The phone starts with a wizard and a short tutorial, after which one can set up email and other accounts similar to the way one starts up the PlayBook. The tutorial also explains the gesture-based interface. The controls are fairly simple. Swipe up from the bottom bezel to wake up a smartphone, swipe down from the top bezel to access settings and swipe up from bottom to minimise any open app, which then minimises into an Active Frame.
In standby mode, the phone displays date and time, as well as message notifications. One can also access the camera via a button on the screen. Swiping in and out is smooth and while the gesture interface might take some time getting used to, it saves time. Thanks to my experience with the PlayBook and Windows 8, I felt at home with this UI.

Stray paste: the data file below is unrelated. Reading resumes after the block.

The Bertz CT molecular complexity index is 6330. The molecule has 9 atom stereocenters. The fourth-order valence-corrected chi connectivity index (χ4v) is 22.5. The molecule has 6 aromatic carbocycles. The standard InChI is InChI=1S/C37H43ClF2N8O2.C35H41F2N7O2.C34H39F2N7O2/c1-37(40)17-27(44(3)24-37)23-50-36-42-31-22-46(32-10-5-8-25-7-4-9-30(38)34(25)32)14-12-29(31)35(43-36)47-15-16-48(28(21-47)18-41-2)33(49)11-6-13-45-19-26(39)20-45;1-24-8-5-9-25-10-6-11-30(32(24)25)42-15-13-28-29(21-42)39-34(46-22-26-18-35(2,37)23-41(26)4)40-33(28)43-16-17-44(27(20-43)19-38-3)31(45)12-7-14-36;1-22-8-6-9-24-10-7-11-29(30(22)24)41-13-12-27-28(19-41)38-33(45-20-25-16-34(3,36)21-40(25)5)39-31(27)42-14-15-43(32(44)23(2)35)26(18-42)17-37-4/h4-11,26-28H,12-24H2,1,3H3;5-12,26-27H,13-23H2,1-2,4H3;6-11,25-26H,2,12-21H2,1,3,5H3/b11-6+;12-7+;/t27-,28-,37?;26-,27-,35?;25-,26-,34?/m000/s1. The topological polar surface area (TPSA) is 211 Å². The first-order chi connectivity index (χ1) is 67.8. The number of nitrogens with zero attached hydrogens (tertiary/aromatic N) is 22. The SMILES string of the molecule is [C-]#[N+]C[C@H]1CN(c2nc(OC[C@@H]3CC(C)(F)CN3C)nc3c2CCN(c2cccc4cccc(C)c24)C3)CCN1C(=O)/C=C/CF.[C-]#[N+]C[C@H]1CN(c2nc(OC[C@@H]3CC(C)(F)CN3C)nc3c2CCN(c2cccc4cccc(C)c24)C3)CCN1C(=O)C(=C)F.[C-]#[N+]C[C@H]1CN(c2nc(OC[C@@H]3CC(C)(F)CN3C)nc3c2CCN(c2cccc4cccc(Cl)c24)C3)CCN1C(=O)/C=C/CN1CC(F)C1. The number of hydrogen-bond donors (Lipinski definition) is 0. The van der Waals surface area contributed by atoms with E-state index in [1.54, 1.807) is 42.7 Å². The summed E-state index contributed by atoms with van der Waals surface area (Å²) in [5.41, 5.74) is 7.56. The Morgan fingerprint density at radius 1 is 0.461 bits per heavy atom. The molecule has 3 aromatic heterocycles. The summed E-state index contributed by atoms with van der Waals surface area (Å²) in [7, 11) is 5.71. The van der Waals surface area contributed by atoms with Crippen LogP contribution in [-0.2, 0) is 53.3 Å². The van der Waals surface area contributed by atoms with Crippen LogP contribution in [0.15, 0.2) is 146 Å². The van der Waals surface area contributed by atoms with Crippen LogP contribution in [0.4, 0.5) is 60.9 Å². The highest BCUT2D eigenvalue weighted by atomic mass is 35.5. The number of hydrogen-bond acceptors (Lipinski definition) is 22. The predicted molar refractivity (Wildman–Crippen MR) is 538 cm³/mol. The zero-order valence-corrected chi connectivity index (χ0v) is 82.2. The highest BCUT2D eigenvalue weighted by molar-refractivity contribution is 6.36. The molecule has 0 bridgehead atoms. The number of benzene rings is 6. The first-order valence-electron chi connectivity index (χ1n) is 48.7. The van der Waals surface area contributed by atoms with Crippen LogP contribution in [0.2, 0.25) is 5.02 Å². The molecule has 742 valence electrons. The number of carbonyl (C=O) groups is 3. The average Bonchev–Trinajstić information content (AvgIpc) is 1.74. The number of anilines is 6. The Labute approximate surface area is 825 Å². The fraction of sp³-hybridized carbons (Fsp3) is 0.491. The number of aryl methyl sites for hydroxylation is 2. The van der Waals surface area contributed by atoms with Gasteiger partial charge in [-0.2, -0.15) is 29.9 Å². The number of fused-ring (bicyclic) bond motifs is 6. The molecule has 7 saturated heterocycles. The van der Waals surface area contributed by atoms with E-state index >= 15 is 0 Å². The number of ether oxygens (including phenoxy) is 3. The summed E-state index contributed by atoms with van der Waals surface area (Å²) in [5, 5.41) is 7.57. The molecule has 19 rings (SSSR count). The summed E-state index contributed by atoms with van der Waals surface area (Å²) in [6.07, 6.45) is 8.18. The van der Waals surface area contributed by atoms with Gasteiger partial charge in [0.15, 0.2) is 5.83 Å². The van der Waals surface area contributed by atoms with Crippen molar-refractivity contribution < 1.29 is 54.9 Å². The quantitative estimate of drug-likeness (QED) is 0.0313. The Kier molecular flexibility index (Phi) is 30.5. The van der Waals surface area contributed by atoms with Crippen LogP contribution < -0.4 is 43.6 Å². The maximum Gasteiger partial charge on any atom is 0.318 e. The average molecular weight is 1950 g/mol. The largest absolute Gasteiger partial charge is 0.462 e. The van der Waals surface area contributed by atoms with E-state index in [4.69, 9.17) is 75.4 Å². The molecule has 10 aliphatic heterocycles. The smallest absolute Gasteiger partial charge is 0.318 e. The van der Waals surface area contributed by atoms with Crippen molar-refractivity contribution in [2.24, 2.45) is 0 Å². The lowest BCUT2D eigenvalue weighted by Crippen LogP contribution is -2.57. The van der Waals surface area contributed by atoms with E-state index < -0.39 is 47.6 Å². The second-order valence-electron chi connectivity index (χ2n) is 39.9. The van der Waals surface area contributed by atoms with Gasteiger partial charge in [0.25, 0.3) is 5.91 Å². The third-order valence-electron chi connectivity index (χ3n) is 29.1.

The Phone, Universal Search and Camera button are always accessible on the home screen while the BlackBerry Hub icon appears on the far left of the screen. When applications are running in the background, the Active Frame icon also appears alongside the Hub icon. The four-point multi-touch display is a boon for touch junkies, though for a QWERTY fanboy like me, it takes time getting used to.